Residents demand High Court review of Riesco china sale

Having already been told that they have behaved unethically, Croydon Council and senior councillors such as Steve O’Connell, Dudley Mead and Tim Pollard now look set to have a High Court judge rule on whether they have acted unlawfully over the proposed £13million pawn-shop sale of the borough museum’s Riesco Collection of ancient china.

Not to be missed: some pieces from the Riesco Collection on display in the Museum of Croydon

Not to be missed: some pieces from the Riesco Collection on display in the Museum of Croydon

A group of concerned local residents has launched its own “2013 Riesco Collection”, trying to raise £20,000 to pay the legal bills expected for asking for a Judicial Review of the council’s decision to sell 24 of the most valuable pieces from the collection.

The residents’ move to legal action was tonight welcomed by the Museums Association, the body which threatened to sanction Croydon Council for breaking their organisation’s Code of Conduct. Croydon is only the third local authority in four decades to lose its Museums Association accreditation.

“I’m delighted that there is going to be a Judicial Review,” Maurice Davies, head of policy and communications at the Museums Association, said. “This will give Croydon an opportunity to revisit the decision, which on reflection it may want to do.”

As reported by Inside Croydon last week, in July the council’s corporate services committee, with an in-built majority of Tory councillors, voted to push on with the sale despite receiving senior legal counsel’s advice that “the decision to sell items from the Riesco Collection may well contravene the Policy; and the decision to use the proceeds of sale for purposes other than ‘for the benefit of the collections’ would be in clear contravention of the Policy.”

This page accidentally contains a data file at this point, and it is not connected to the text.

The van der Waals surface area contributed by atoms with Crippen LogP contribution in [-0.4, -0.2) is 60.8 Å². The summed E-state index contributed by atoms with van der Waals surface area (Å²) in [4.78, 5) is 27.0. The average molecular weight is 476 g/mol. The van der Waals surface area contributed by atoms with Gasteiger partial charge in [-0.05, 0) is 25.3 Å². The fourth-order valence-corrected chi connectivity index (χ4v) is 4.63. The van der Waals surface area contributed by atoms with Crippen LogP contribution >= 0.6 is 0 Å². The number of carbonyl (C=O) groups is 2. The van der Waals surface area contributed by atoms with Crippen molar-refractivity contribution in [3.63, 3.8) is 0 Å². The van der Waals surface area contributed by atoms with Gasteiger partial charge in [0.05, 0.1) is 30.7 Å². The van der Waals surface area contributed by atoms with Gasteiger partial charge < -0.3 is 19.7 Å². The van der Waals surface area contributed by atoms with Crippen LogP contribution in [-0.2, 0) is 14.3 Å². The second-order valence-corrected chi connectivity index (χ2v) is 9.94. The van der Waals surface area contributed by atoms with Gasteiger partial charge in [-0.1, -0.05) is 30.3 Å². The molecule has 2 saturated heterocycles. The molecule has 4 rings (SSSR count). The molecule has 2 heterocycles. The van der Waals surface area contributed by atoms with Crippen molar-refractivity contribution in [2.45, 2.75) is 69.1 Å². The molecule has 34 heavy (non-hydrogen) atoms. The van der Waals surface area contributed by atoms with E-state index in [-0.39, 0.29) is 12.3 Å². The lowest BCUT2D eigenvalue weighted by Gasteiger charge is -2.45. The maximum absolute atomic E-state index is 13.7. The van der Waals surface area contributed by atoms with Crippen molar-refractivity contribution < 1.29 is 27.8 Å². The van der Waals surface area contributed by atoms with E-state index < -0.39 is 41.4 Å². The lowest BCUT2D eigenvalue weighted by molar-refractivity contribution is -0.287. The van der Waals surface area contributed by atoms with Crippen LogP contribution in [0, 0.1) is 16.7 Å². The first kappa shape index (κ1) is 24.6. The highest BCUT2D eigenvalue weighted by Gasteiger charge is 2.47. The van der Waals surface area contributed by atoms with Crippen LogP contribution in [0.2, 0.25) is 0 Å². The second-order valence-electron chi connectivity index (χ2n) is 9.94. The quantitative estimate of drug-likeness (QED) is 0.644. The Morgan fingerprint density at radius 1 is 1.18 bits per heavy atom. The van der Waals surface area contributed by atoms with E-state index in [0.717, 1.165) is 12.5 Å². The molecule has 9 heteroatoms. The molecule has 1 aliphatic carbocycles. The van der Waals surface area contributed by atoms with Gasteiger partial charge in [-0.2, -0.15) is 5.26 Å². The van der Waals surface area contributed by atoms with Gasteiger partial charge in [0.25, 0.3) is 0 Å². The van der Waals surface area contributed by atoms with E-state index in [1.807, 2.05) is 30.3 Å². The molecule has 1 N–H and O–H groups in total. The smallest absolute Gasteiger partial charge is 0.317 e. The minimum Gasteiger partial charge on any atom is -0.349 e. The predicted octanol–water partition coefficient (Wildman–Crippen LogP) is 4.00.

The lawyer also warned the committee that if the council ignored its own agreed policy, they risked being challenged in the courts.

That advice has proved accurate, thanks to a significant donation made this week by an anonymous Croydon resident to pay towards the legal costs of applying for a Judicial Review.

A Judicial Review is where a member of the public can ask a judge to rule on whether a public body has behaved in an unlawful manner, in this case through breaking the terms under which the china collection was given to the council, and through acting in breach of the council’s own policy over the disposal of publicly owned art. In some cases, the court can issue an injunction to stop the authority acting unlawfully.

If the High Court accepts the application for a Judicial Review, then Croydon Council’s planned auction, due to take place in Hong Kong next month, may have to be postponed pending the judge’s ruling.

A campaign website, has been set-up to help with fund-raising for the legal costs.

Timothy Godfrey, Labour’s spokesman on the arts and culture on the council, also welcomed the residents’ group’s legal action, and called for “a modern-day Raymond Riesco to step forward with funds to pay the legal costs”.